University of Calgary

The Eric apparent

Submitted by tdroden on Thu, 09/15/2011 - 17:10.

The Eric apparent

The upcoming Dinos season features a charming teen quarterback, a new women’s soccer coach and an All-Canadian basketball hot shot
Story by James Stevenson | Photos by Ewan Nicholson

The lead-up to last year’s Dinos football season had a pre-determined feel to it. Posters for Canada’s top-ranked university football team popped up across campus even before the season started, listing the game schedule all the way to the national championship Vanier Cup like it was all but inevitable.

After narrowly losing the championship the previous November, Canadian Interuniversity Sport (CIS) player of the year Erik Glavic was returning and ready—along with most of the team’s key starters—to quarterback the Dinos all the way to the Vanier Cup. Then in early September, everything changed as fast as you can say “ACL” when Glavic went down with a serious knee injury in the first game of the season.

Head coach Blake Nill was also in pain. “I’ve been around long enough to know that usually the key to winning the national championship is a senior quarterback. And when you have to start a rookie? You think: here we go again. Start rebuilding.”

Second-year quarterback Eric Dzwilewski expects to take the Dinos back to the national championship Vanier Cup game for the third consecutive year this fall, and “win it all” this time.Second-year quarterback Eric Dzwilewski expects to take the Dinos back to the national championship Vanier Cup game for the third consecutive year this fall, and “win it all” this time.Enter the other Eric. The new Eric. The hitherto unknown 18-year-old Eric Dzwilewski (pronounced: de-LESS-key) fresh from Boise, Idaho’s Centennial High School. The quarterback-of-the-future forced into the role of quarterback-of-last-resort to prevent the dream season deteriorating into a nightmare.

But the very next week, young Eric pulled off a win. And the team rallied around him. The Dinos kept winning. Four in a row to help power the University of Calgary to a 6-2 record and a third consecutive Canada West Hardy Cup victory and their second straight appearance at the Vanier Cup after all. In the November snow of Quebec City, they lost the national championship again last year, but didn’t come away empty handed. Dzwilewski, the first-year American who kept them in the hunt when things looked grim, was named Canadian university football’s rookie of the year.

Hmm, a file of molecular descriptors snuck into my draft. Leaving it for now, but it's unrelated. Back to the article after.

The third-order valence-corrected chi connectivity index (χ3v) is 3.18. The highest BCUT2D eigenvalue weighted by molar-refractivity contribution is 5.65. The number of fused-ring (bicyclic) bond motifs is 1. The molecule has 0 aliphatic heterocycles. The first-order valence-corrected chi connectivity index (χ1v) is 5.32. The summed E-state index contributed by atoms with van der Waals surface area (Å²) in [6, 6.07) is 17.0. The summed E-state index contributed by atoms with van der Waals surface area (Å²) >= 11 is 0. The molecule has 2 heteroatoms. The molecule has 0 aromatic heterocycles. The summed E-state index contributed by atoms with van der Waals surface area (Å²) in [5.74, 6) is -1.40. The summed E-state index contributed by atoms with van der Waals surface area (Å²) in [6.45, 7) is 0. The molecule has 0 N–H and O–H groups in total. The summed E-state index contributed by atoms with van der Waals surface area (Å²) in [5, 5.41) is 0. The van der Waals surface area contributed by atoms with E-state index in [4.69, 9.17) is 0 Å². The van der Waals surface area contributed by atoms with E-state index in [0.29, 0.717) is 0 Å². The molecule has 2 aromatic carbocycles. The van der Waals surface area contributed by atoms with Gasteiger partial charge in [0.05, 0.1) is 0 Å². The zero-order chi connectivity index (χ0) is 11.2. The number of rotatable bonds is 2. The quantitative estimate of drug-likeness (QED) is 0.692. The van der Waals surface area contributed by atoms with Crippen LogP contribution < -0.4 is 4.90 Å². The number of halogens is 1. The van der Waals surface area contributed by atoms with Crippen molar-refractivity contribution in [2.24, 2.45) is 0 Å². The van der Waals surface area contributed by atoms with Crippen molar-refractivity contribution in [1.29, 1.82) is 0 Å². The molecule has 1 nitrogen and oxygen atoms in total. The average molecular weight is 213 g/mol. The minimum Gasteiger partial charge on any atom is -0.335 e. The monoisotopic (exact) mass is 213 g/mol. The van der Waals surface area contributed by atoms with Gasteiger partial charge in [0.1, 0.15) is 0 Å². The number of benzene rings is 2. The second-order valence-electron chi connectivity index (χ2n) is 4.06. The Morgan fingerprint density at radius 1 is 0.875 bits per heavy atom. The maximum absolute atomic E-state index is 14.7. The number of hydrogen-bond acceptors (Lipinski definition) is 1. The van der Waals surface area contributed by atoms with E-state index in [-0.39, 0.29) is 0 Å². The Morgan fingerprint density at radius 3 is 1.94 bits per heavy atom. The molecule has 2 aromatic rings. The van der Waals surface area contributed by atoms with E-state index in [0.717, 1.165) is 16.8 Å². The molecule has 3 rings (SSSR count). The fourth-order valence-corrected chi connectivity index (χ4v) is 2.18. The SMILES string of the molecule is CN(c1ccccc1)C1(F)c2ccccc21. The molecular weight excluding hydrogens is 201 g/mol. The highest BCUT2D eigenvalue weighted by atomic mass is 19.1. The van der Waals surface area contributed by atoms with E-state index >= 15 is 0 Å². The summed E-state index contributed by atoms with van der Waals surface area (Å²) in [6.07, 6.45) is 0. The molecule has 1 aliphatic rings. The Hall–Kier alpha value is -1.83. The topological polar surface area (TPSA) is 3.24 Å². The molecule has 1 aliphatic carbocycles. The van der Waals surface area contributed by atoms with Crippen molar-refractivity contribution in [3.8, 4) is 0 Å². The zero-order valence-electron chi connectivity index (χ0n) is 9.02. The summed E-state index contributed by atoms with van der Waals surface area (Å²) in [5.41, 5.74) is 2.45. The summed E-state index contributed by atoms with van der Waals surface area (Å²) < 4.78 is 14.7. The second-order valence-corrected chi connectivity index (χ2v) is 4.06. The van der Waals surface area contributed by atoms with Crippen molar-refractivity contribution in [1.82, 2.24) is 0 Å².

This year, everything’s changed again with one of the biggest player turnovers in Nill’s memory. Erik Glavic and his sore knees have retired from football with just a few courses to go on his economics degree. A record-setting six other Dinos were taken in the spring’s Canadian Football League draft—speedy receivers Anthony Parker and Nathan Coehoorn were each selected in the top five. All in all, Nill thinks he could lose upwards of 12 starters from last year, putting more pressure on the remaining veterans.

Nervous anticipation for the start of this season is not limited to the football club, though. There’s been exciting changes in the offseason to a number of Dinos teams to heighten expectations. The women’s soccer team has a new—and full-time—coach set on bolstering the program and infusing it with international flavour. Men’s basketball has given its chances of success a giant boost with the addition of a fifth-year All-Canadian from Ontario. And the national spotlight will be on teams like women’s basketball and field hockey with the University of Calgary playing host to the CIS championships in both sports.